Like most coaches I take my time planning training session not just for football but also for athletics,  sitting at the computer writing training plans in my own voluntary time.  I have asked for feedback as regards to the match days as I can't always make the games due to my other athletes in athletics competing every other weekend. I think he feels because he attends the matches and is the match manager he can make the decisions which I suppose if he's there and I'm not, then maybe he is right? I'm happy to take advice, new ideas and incorporate into the team training plans. 

    1 of the parents is happy to have their child train for 1hr 45 mins, they advised me that their child will play all day, I advised the parent that it really isn't good for their child's mental health and that a child will only take in so much information before it becomes too much and then they forget, not forgetting the physical impact it has on his body and health, again I was laughed at and the parent walked away, his wife agreed with myself.  

    Maybe in one of the first comments made it's probably all my fault but then I think back when I first took the team on I was coaching multi-skills games because I knew nothing about football but the multi-skills games worked nobody was bothered about the younger players they had never played a match in the 18 months I have been coaching them so all has been fine,  the club have only just placed the players into a Sunday league and have never played against other club players up until now were they have played for the past 3 weeks, this wasn't planned and was rushed through in the middle of September so it's all new to myself and the player's. 

    Tell me should I now be training them for match days?  coaching all the players the football rules at this age? the positions they should be in on pitch? or just continue with what I'm coaching. Which are fun games with football skills within the game's

    So frustrated as to what I should be doing, what am I doing wrong? 

    I have spoken to my partner about this and he advised me that because it's an all-male club and I don't go drinking with them then maybe this is why I'm not respected. 

  • Marksmith1974

    Hi Emma,

    I hope you are ok and it's only natural to feel frustrated about the situation as you care about the welfare of your team and the situation you find you and them in after 18 months of coaching them and somebody trying to take the plaudits for your great work, you are doing nothing wrong, but trying to do everything right by the kids so stick to your principles.

    I think there is something in what your partner says and that many of those decisions you are talking about are made in the pub amongst those you mention in your absence. How many players to you have? I also feel that the parent helper is only interested in winning for himself to boost his ego or profile but at the expense of the players development and well being and trying to take the credit at the matches for all your coaching work with the group.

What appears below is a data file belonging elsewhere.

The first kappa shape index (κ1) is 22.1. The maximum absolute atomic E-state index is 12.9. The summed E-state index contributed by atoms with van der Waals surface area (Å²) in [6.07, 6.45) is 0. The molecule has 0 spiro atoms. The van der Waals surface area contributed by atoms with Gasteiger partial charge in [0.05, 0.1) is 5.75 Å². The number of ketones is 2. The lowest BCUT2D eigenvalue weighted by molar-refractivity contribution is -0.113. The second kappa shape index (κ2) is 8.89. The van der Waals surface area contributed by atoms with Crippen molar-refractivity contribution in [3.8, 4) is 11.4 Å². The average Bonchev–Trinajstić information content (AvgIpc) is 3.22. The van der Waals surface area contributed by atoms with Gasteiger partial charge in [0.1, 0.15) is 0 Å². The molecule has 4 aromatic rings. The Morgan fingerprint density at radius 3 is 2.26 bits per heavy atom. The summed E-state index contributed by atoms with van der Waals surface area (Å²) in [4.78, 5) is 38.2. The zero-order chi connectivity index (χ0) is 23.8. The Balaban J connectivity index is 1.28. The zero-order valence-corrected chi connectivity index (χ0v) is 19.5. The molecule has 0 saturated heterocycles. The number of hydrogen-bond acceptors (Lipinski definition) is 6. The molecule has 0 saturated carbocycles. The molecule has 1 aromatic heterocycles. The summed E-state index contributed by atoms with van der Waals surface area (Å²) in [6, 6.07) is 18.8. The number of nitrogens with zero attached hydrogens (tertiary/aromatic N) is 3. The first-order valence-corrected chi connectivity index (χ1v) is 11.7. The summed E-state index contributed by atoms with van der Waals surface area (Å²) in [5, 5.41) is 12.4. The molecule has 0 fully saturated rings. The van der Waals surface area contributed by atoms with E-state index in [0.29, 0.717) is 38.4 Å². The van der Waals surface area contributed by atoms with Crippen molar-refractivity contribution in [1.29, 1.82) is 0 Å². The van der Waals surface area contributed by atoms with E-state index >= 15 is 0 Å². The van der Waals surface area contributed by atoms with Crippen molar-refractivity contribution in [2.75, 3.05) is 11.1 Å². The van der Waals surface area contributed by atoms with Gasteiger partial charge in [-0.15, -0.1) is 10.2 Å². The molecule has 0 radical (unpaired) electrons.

As regards training we spend 45 minutes on games based skill development/fun activities and then the last 15 minutes (you can build in match play) we play games max 8v8 down to 1v1 depending on how many coaches is available its all about trying to get all players as many touches of the ball throughout the session as possible we also try not to give too much instruction rather to allow the players play with freedom/feel and make decisions for themselves and encourage them not to be afraid of making mistakes.

    The parent of the child who is happy to allow him play all day, unfortunately they are apart of all sports but that child will probably burn out or quit because of the expectations placed on them by the parent.

    All this stuff can be a distraction for you and the kids and taking away from the great work you do, maybe try talk to the parent helper again maybe if you can have a coffee to see if you can find common ground that works for you both and for the kids which are the priority.


  • pippaglen


    Depending on the time of year I have had from 2 to 18 players, I lost a few this years due to becoming ill and having to have an emergency operation, there wasn't anyone to cover for the under 7s so I lost many of my players, I have broken my hand and again have struggled to get another coach to cover.  

    I was going to offer to meet the parent helper as I really don't want to lose the help I have, it's not very often you get parents to offer to help. 

    I see lots of young athletes in athletics that burn out pretty early due to being over-trained, lucky for my athletes that take part in athletics I don't over-train and yet they still manage to win their competitions. They enjoy there training and enjoy taking part in competitions too.

    I think another meeting is required with the chairman and parent helper, I really don't want to leave but I really feel I might be out of my depth with this club and maybe they just don't need a female coach in their club. Sad I know.